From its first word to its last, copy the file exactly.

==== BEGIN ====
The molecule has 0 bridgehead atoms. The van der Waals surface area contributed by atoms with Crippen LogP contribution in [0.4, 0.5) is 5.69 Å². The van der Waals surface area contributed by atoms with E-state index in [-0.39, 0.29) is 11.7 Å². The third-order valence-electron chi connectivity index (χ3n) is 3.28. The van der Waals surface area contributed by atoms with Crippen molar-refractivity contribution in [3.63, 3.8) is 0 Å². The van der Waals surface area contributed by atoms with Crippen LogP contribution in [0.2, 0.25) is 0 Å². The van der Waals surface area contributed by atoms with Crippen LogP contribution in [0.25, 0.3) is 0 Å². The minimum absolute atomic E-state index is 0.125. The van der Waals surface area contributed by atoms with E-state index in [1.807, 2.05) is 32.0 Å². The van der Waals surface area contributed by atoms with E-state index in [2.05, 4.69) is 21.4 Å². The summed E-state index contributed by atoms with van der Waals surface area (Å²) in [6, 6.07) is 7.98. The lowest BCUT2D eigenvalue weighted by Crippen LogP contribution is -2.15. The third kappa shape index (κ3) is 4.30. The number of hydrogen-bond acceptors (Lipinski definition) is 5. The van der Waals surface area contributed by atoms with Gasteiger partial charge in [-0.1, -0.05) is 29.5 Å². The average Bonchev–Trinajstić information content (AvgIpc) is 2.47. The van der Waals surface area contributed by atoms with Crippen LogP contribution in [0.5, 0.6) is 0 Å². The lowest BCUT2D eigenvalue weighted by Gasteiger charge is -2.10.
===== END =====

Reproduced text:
The molecule has 0 bridgehead atoms. The van der Waals surface area contributed by atoms with Crippen LogP contribution in [0.4, 0.5) is 5.69 Å². The van der Waals surface area contributed by atoms with E-state index in [-0.39, 0.29) is 11.7 Å². The third-order valence-electron chi connectivity index (χ3n) is 3.28. The van der Waals surface area contributed by atoms with Crippen molar-refractivity contribution in [3.63, 3.8) is 0 Å². The van der Waals surface area contributed by atoms with Crippen LogP contribution in [0.2, 0.25) is 0 Å². The van der Waals surface area contributed by atoms with Crippen LogP contribution in [0.25, 0.3) is 0 Å². The minimum absolute atomic E-state index is 0.125. The van der Waals surface area contributed by atoms with E-state index in [1.807, 2.05) is 32.0 Å². The van der Waals surface area contributed by atoms with E-state index in [2.05, 4.69) is 21.4 Å². The summed E-state index contributed by atoms with van der Waals surface area (Å²) in [6, 6.07) is 7.98. The lowest BCUT2D eigenvalue weighted by Crippen LogP contribution is -2.15. The third kappa shape index (κ3) is 4.30. The number of hydrogen-bond acceptors (Lipinski definition) is 5. The van der Waals surface area contributed by atoms with Gasteiger partial charge in [-0.1, -0.05) is 29.5 Å². The average Bonchev–Trinajstić information content (AvgIpc) is 2.47. The van der Waals surface area contributed by atoms with Crippen LogP contribution in [0.5, 0.6) is 0 Å². The lowest BCUT2D eigenvalue weighted by Gasteiger charge is -2.10.